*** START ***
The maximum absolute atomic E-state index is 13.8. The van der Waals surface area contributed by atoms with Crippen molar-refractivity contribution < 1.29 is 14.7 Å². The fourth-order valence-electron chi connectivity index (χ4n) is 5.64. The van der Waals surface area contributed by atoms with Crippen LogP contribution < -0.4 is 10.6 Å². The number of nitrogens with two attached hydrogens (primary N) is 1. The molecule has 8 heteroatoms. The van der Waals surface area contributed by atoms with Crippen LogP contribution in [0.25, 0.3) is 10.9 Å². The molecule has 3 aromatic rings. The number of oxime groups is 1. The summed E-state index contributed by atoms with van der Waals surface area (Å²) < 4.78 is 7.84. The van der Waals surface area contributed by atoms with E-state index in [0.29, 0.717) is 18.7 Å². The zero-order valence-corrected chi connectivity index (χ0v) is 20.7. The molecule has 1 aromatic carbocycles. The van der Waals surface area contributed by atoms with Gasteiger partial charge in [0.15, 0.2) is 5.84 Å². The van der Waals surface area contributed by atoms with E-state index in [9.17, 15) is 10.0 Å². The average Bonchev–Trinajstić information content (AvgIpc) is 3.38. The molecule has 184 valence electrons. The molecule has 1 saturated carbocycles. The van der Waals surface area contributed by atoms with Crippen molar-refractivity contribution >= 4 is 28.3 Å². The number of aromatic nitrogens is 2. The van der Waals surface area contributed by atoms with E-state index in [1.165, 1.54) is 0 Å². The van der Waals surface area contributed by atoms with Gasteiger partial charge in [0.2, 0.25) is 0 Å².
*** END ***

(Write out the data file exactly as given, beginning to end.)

The maximum absolute atomic E-state index is 13.8. The van der Waals surface area contributed by atoms with Crippen molar-refractivity contribution < 1.29 is 14.7 Å². The fourth-order valence-electron chi connectivity index (χ4n) is 5.64. The van der Waals surface area contributed by atoms with Crippen LogP contribution < -0.4 is 10.6 Å². The number of nitrogens with two attached hydrogens (primary N) is 1. The molecule has 8 heteroatoms. The van der Waals surface area contributed by atoms with Crippen LogP contribution in [0.25, 0.3) is 10.9 Å². The molecule has 3 aromatic rings. The number of oxime groups is 1. The summed E-state index contributed by atoms with van der Waals surface area (Å²) < 4.78 is 7.84. The van der Waals surface area contributed by atoms with E-state index in [0.29, 0.717) is 18.7 Å². The zero-order valence-corrected chi connectivity index (χ0v) is 20.7. The molecule has 1 aromatic carbocycles. The van der Waals surface area contributed by atoms with Gasteiger partial charge in [0.15, 0.2) is 5.84 Å². The van der Waals surface area contributed by atoms with E-state index in [9.17, 15) is 10.0 Å². The average Bonchev–Trinajstić information content (AvgIpc) is 3.38. The molecule has 184 valence electrons. The molecule has 1 saturated carbocycles. The van der Waals surface area contributed by atoms with Crippen molar-refractivity contribution >= 4 is 28.3 Å². The number of aromatic nitrogens is 2. The van der Waals surface area contributed by atoms with E-state index in [1.165, 1.54) is 0 Å². The van der Waals surface area contributed by atoms with Gasteiger partial charge in [0.2, 0.25) is 0 Å².